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Kay v. Boehm


AUGUST 27, 1975.




APPEAL from the Circuit Court of Du Page County; the Hon. EDWIN L. DOUGLAS and the Hon. L.L. RECHENMACHER, Judges, presiding.


Rehearing denied November 21, 1975.

The plaintiff Gerald Kay, pro se, a resident of Du Page County, filed a complaint in the circuit court of Du Page County for malicious prosecution and false imprisonment against attorneys Robert I. Boehm and Alvin W. Block, residents of Cook County. The alleged cause of action arose in Cook County where, upon the petition of attorney Boehm, Gerald Kay was found to be in contempt of the circuit court of Cook County and was committed to the Cook County Jail on March 2, 1971. Subsequently, plaintiff filed a petition in the Illinois Supreme Court seeking release from custody, dismissal of the contempt charges and other relief. On May 21, 1971, the supreme court denied all relief prayed for except that it allowed him to sue as a poor person. The record does not disclose any further action of the supreme court. With his release from custody by Judge Brown of the circuit court of Cook County he was ordered to submit to psychiatric treatment. He was further ordered to desist from filing "any petitions, papers or documents of any sort whatsoever with this court or any court of this land until the further order of the court." It appears that he did, in fact, file various documents and apparently did not submit himself to psychiatric treatment and on June 2, 1971, he was recommitted to the Cook County Jail where he remained until September 29, 1971. On February 7, 1973, he filed the instant complaint in the circuit court of Du Page County against both Robert I. Boehm and Alvin W. Block. The defendants filed a general appearance in the latter action and a motion to dismiss, alleging, inter alia, that the complaint failed to state a cause of action for either false imprisonment or malicious prosecution and that the cause of action did not arise in Du Page County nor did defendant Boehm or Block reside in Du Page County. No motion was filed to transfer the cause to Cook County. Upon a hearing in the circuit court of Du Page County, the trial court dismissed the complaint with prejudice, but interestingly said, "* * * but I would suggest that you get yourself somebody to represent you so that this can be prepared correctly." The plaintiff then appealed the latter order to this court.

It appears that the instant proceedings arose out of a Cook County divorce proceeding, starting in the year 1965, in which Gerald Kay, the defendant therein, filed nine notices of appeal from the various orders of the circuit court of Cook County; filed five complaints with the Chicago Bar Association against the lawyers therein; and, as indicated above, filed a petition for leave to appeal in the supreme court. Additionally, in the divorce proceedings, he filed barratry charges against attorney Boehm, which were dismissed December 17, 1970.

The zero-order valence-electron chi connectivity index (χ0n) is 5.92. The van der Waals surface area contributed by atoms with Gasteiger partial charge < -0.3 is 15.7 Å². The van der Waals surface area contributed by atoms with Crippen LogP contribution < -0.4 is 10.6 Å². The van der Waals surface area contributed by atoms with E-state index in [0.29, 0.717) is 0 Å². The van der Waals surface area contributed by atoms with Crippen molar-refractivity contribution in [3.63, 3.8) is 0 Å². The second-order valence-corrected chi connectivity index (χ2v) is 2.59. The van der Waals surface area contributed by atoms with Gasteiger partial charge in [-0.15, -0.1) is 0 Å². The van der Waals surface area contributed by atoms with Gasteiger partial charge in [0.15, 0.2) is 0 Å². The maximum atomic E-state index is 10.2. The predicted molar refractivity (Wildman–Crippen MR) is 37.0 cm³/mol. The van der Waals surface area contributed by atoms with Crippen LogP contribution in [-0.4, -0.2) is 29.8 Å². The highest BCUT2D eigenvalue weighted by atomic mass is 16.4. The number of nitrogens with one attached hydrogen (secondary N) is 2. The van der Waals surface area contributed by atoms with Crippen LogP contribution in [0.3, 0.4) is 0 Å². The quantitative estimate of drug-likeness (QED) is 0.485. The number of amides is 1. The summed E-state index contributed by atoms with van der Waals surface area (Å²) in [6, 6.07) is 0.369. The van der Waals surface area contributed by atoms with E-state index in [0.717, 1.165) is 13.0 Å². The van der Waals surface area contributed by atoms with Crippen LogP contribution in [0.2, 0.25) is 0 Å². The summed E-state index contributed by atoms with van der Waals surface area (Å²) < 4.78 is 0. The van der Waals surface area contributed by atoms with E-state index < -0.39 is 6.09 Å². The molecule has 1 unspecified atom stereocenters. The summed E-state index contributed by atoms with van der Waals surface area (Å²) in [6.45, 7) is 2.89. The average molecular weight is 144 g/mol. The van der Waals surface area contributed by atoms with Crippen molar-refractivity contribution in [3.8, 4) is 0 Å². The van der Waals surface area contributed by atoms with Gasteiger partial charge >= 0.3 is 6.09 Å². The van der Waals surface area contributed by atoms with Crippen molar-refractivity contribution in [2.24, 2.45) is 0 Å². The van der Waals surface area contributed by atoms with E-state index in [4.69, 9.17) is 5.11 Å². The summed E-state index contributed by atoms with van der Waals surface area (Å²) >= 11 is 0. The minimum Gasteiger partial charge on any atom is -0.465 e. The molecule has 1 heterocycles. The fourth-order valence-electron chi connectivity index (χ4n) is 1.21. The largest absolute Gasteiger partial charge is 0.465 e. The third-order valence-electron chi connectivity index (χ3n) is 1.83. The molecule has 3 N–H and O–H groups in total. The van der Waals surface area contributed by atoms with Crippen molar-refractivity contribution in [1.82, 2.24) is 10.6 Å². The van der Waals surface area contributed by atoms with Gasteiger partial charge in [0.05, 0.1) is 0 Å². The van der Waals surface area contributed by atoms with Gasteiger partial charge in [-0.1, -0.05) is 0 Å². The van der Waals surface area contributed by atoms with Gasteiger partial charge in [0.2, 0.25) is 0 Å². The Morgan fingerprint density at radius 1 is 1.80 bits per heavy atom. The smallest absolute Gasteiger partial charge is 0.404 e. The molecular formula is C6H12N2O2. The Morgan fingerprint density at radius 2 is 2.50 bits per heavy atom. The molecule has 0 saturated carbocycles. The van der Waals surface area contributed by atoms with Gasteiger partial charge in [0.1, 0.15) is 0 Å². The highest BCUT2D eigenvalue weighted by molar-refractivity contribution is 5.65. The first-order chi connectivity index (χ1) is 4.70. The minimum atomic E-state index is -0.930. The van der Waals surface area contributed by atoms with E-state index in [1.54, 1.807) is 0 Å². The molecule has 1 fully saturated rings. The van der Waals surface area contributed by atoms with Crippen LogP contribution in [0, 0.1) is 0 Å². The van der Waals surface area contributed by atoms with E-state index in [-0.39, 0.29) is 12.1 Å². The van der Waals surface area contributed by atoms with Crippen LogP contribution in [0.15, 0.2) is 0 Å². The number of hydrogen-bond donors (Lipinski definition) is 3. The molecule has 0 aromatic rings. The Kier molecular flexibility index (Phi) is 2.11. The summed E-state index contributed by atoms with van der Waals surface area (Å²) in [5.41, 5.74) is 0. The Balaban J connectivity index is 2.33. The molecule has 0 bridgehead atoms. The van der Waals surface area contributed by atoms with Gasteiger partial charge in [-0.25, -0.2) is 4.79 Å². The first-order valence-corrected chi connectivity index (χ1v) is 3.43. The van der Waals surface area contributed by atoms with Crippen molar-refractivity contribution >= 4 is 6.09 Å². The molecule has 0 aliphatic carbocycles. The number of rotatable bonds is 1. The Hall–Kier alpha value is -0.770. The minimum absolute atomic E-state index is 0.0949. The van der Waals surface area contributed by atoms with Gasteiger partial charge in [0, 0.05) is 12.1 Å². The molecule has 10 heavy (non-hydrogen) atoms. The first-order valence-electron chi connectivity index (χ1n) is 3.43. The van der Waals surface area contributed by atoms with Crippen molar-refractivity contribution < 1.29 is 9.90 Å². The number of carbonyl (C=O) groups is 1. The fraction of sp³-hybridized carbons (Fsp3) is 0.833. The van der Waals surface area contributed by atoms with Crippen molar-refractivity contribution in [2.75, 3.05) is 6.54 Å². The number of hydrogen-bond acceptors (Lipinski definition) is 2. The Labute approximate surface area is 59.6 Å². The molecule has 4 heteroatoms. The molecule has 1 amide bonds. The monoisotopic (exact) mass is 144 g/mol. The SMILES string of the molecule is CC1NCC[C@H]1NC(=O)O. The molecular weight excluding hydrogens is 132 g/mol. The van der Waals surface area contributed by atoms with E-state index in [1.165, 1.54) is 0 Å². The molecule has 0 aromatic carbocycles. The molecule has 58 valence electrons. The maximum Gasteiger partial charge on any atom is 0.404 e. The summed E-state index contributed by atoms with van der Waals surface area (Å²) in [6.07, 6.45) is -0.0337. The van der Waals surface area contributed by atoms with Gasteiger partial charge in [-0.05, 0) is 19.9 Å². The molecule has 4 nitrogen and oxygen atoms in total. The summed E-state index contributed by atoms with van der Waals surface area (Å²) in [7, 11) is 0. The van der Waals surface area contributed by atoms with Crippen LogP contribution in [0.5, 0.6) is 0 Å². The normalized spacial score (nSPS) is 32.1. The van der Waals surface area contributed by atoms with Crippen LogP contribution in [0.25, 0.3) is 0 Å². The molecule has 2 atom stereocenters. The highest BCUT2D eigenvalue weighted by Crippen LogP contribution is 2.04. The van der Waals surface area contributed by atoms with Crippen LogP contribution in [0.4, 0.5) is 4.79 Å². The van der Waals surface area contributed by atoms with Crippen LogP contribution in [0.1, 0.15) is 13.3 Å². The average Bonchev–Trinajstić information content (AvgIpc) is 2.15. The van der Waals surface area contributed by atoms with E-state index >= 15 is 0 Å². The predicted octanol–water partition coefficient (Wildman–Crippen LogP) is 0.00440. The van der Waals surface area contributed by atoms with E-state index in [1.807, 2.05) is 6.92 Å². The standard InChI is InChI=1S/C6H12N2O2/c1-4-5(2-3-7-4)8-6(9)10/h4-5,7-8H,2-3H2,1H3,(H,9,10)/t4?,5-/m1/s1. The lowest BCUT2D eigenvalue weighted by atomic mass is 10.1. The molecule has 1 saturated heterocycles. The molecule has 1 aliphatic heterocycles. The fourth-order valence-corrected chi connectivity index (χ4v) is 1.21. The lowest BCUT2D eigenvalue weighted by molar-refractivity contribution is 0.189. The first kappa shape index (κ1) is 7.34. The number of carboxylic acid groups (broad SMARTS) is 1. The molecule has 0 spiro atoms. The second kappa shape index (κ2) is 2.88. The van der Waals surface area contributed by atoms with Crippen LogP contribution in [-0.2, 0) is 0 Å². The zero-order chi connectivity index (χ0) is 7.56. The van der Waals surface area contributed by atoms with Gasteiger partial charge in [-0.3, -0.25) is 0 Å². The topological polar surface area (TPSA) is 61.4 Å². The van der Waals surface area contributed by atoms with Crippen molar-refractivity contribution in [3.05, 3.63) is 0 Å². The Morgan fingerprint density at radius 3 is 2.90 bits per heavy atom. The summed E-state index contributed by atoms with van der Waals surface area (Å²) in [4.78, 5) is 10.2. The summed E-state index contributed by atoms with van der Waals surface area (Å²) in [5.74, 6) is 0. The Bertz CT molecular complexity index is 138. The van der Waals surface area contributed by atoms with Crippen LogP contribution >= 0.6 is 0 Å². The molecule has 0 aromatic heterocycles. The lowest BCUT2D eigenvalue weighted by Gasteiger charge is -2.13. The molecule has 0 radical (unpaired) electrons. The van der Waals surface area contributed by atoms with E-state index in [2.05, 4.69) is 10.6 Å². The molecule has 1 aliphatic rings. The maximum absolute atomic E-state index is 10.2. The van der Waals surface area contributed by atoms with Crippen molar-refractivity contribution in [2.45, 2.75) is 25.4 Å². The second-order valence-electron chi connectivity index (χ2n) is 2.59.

It is difficult to follow the chronology of the activities of the plaintiff herein, and it is even more difficult to comprehend the pro se pleadings which have been filed from time to time.

• 1 As pointed out by defendants, the termination of a prior proceeding in favor of the plaintiff is an essential element in a cause of action for malicious prosecution which must be factually set forth in the complaint. The instant complaint was fatally deficient in this regard. In fact, plaintiff did not have a valid cause of action for malicious prosecution at the time he filed his complaint because the contempt proceeding, upon which the complaint was based, simply did not terminate in his favor. During the pendency of this appeal, on September 5, 1974, the appellate court for the First District reversed the March 2, 1971, contempt order. (Kay v. Kay (1974), 22 Ill. App.3d 530, 318 N.E.2d 9.) The appellate court found that contempt order to be a criminal contempt and further found that the evidence was insufficient to support the criminal contempt finding against the plaintiff. The court observed that Kay was not present in court and that the contempt finding was made without introduction of any evidence. The court further observed that the burden of proof in a criminal contempt case is proof beyond a reasonable doubt as to both act and intent. In reversing the contempt order, the court observed that Kay did, in fact, burden the court with numerous petitions, some of which were unintelligible and that appellant's brief was difficult to comprehend.